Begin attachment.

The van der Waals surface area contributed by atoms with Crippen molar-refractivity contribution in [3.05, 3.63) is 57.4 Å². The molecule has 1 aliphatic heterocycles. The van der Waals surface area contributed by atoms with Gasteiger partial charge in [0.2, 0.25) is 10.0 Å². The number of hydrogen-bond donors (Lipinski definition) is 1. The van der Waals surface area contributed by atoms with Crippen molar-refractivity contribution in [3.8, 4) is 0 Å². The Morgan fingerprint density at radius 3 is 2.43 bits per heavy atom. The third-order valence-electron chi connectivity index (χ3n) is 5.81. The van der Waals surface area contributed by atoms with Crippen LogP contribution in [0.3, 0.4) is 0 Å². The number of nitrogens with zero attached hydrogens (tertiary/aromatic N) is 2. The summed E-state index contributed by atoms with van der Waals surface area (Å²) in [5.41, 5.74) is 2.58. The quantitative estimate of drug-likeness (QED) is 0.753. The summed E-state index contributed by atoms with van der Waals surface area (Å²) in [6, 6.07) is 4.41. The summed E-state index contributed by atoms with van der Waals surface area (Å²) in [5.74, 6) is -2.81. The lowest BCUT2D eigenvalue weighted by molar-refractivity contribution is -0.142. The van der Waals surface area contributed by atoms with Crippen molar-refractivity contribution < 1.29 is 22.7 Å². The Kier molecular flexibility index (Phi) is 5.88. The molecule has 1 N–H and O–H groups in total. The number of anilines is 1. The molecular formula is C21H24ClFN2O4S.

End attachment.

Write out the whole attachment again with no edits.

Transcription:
The van der Waals surface area contributed by atoms with Crippen molar-refractivity contribution in [3.05, 3.63) is 57.4 Å². The molecule has 1 aliphatic heterocycles. The van der Waals surface area contributed by atoms with Gasteiger partial charge in [0.2, 0.25) is 10.0 Å². The number of hydrogen-bond donors (Lipinski definition) is 1. The van der Waals surface area contributed by atoms with Crippen molar-refractivity contribution in [3.8, 4) is 0 Å². The Morgan fingerprint density at radius 3 is 2.43 bits per heavy atom. The third-order valence-electron chi connectivity index (χ3n) is 5.81. The van der Waals surface area contributed by atoms with Crippen LogP contribution in [0.3, 0.4) is 0 Å². The number of nitrogens with zero attached hydrogens (tertiary/aromatic N) is 2. The summed E-state index contributed by atoms with van der Waals surface area (Å²) in [5.41, 5.74) is 2.58. The quantitative estimate of drug-likeness (QED) is 0.753. The summed E-state index contributed by atoms with van der Waals surface area (Å²) in [6, 6.07) is 4.41. The summed E-state index contributed by atoms with van der Waals surface area (Å²) in [5.74, 6) is -2.81. The lowest BCUT2D eigenvalue weighted by molar-refractivity contribution is -0.142. The van der Waals surface area contributed by atoms with Crippen molar-refractivity contribution < 1.29 is 22.7 Å². The Kier molecular flexibility index (Phi) is 5.88. The molecule has 1 N–H and O–H groups in total. The number of anilines is 1. The molecular formula is C21H24ClFN2O4S.